“Smalhans is chef” continues: the fifth episode of our kitchen-centric interview series with Lindstrøm will follow on Thursday.
Welcome to the third installment of “Smalhans is chef”, our interview series with Norwegian producer Hans-Peter Lindstrøm. We’re introducing his new, food-centric album Smalhans dish by dish, day by day. Today we’d like to turn your attention to “Vōs-sākō-rv”, the radio edit of which we’re premiering as a free download. Grab the edit below, and don’t forget to check out the first two episodes of the series.
Another traditional Norwegian dish ist Vossakorv, it’s a sausage…
We actually had this yesterday. It’s really, really good, a very juicy, meaty sausage—very different from the usual hotdog. It comes from this small town Voss, at the west coast of Norway.
Is it the same city where the bottled water comes from?
Yes, they know how to brand their city!
Is Vossakorv an everyday meal?
I guess you wouldn’t eat sausages every day, but it works well as a kind of light snack.
Which connection do the individual meals have to the album Smalhans?
The titles aren’t really working titles. With instrumental music you can title them pretty much anything. I thought it might be funny to title them with different foods. But there’s no actual connection to the individual tracks, or Vossakorv in particular. It could be whatever…
We’re premiering the vocal edit of “Vōs-sākō-rv” above. The edit is a bit different from the original—especially because of the vocal. Whose voice is this?
After the recording of the album, Todd Terje helped with the final mix of the individual songs. He wanted to do a dub version of the track; we’ll be releasing this at a later point. For the dub version Todd also recorded some vocals, which I then used for the radio edit. It kind of makes sense to have some kind of singing in the radio edit, if there is some radio station who wants to play it. So this is basically Terje’s vocals.
I would have thought it was one of your children singing…
I’ve been playing it in my car for a year or so now—I’m always listening to my music when I’m driving around, especially when I’m in the process of production, and my kids have been listening to this track quite often as well. That was the piece they liked most, so it was clear that this was good radio material.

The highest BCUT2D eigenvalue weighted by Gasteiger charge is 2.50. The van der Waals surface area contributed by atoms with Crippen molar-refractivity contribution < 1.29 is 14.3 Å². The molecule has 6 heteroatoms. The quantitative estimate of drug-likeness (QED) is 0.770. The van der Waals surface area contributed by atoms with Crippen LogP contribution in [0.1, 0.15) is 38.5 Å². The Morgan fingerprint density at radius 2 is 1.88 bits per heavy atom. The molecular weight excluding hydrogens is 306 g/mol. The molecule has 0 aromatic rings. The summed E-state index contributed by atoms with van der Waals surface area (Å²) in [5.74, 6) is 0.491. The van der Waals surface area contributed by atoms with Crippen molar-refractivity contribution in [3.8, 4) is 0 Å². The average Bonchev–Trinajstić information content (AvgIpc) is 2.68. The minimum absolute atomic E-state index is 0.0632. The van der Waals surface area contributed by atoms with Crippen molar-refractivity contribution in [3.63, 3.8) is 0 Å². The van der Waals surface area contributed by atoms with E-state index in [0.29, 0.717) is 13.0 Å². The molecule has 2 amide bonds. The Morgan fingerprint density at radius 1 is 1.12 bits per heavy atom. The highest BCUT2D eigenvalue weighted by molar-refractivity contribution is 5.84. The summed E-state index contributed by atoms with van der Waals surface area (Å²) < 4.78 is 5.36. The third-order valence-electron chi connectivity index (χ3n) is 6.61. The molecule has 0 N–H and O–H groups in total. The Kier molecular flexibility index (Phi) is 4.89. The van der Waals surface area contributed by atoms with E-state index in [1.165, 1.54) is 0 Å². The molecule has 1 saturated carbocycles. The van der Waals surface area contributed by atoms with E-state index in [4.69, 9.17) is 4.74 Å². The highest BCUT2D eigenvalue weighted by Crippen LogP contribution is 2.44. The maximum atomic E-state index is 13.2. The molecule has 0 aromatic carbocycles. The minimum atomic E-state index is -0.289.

“Smalhans is chef” continues: the fourth episode of our kitchen-centred interview series with Lindstrøm will be following on Wednesday.
Welcome to the second part of our interview series with Norwegian producer Hans-Peter Lindstrøm. The series is focused on his new, food-centred album Smalhans—which we’d like to introduce to you to dish by dish. Following up our first instalment centered on the record’s opening track, the second installment discusses Lindstrøm’s track “Lāmm-ęl-āār” and offers a new slow food recipe for your kitchen.
Is Lammelaar the most common, traditional meat to eat in Norway?
Lamb in Norway—especially after the summer—is very cheap. Probably because they slaughter all the lambs before fall so it’s easy to get it everywhere around the country. You can buy it at every supermarket, but you also get very good local meat pretty much everywhere. Norwegian lamb has a very high quality due to the local conditions and while I don’t know too much about that, but I know that I like it very much. We always make lamb at home when it’s the season. The dish Lammelaar is very simple: it’s basically a leg of lamb. You can make it in a thousand ways. Last time I made it I roasted in the oven very slowly, it was in there for around 24 hours at 70°C. The meat gets very tender and nice by doing so. And then you have some potatoes and vegetables with it, that’s it!
So your specific Lammelaar recipe is far from being fast food …
It’s kind of slow food, and you need to do some planning and preparation. Put it in the oven, just leave it there and you don’t need to do anything. When it’s time to prepare the actual dinner, the lamb is pretty much ready. So on the one hand it’s slow food, but then again it’s fast food when you’re about to serve the meal. It’s more a Sunday or holiday kind of dish.
“Smalhans is chef” continues: the third episode of our kitchen-centred interview series with Lindstrøm will be following on Tuesday.